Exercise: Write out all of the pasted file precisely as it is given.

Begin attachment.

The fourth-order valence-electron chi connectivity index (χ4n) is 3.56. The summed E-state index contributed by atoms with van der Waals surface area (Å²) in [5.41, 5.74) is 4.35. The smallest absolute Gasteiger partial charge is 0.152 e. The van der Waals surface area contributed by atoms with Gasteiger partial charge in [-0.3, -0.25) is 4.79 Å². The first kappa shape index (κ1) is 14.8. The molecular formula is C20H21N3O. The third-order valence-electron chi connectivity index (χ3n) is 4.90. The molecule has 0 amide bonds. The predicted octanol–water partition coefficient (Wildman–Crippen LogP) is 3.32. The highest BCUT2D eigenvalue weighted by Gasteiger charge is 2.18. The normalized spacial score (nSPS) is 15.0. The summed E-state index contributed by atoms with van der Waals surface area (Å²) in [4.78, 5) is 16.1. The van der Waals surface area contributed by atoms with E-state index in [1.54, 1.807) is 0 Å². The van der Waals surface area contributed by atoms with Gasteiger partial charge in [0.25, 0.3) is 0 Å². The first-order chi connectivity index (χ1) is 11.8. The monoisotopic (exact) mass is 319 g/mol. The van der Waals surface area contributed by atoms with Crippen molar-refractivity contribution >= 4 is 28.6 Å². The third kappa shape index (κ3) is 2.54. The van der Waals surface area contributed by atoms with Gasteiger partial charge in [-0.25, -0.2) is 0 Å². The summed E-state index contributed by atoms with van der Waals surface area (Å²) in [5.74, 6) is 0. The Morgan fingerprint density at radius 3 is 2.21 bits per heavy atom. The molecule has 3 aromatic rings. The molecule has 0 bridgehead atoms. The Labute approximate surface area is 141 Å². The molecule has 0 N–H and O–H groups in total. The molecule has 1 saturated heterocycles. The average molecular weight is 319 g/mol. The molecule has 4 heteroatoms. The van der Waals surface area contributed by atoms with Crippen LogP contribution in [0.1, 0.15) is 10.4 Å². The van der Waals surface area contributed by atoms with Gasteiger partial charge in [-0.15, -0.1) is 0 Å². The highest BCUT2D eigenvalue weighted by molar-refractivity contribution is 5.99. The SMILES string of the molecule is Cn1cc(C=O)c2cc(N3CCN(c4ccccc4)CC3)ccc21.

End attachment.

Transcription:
The fourth-order valence-electron chi connectivity index (χ4n) is 3.56. The summed E-state index contributed by atoms with van der Waals surface area (Å²) in [5.41, 5.74) is 4.35. The smallest absolute Gasteiger partial charge is 0.152 e. The van der Waals surface area contributed by atoms with Gasteiger partial charge in [-0.3, -0.25) is 4.79 Å². The first kappa shape index (κ1) is 14.8. The molecular formula is C20H21N3O. The third-order valence-electron chi connectivity index (χ3n) is 4.90. The molecule has 0 amide bonds. The predicted octanol–water partition coefficient (Wildman–Crippen LogP) is 3.32. The highest BCUT2D eigenvalue weighted by Gasteiger charge is 2.18. The normalized spacial score (nSPS) is 15.0. The summed E-state index contributed by atoms with van der Waals surface area (Å²) in [4.78, 5) is 16.1. The van der Waals surface area contributed by atoms with E-state index in [1.54, 1.807) is 0 Å². The van der Waals surface area contributed by atoms with Gasteiger partial charge in [0.25, 0.3) is 0 Å². The first-order chi connectivity index (χ1) is 11.8. The monoisotopic (exact) mass is 319 g/mol. The van der Waals surface area contributed by atoms with Crippen molar-refractivity contribution >= 4 is 28.6 Å². The third kappa shape index (κ3) is 2.54. The van der Waals surface area contributed by atoms with Gasteiger partial charge in [-0.25, -0.2) is 0 Å². The summed E-state index contributed by atoms with van der Waals surface area (Å²) in [5.74, 6) is 0. The Morgan fingerprint density at radius 3 is 2.21 bits per heavy atom. The molecule has 3 aromatic rings. The molecule has 0 bridgehead atoms. The Labute approximate surface area is 141 Å². The molecule has 0 N–H and O–H groups in total. The molecule has 1 saturated heterocycles. The average molecular weight is 319 g/mol. The molecule has 4 heteroatoms. The van der Waals surface area contributed by atoms with Crippen LogP contribution in [0.1, 0.15) is 10.4 Å². The van der Waals surface area contributed by atoms with Gasteiger partial charge in [-0.15, -0.1) is 0 Å². The highest BCUT2D eigenvalue weighted by molar-refractivity contribution is 5.99. The SMILES string of the molecule is Cn1cc(C=O)c2cc(N3CCN(c4ccccc4)CC3)ccc21.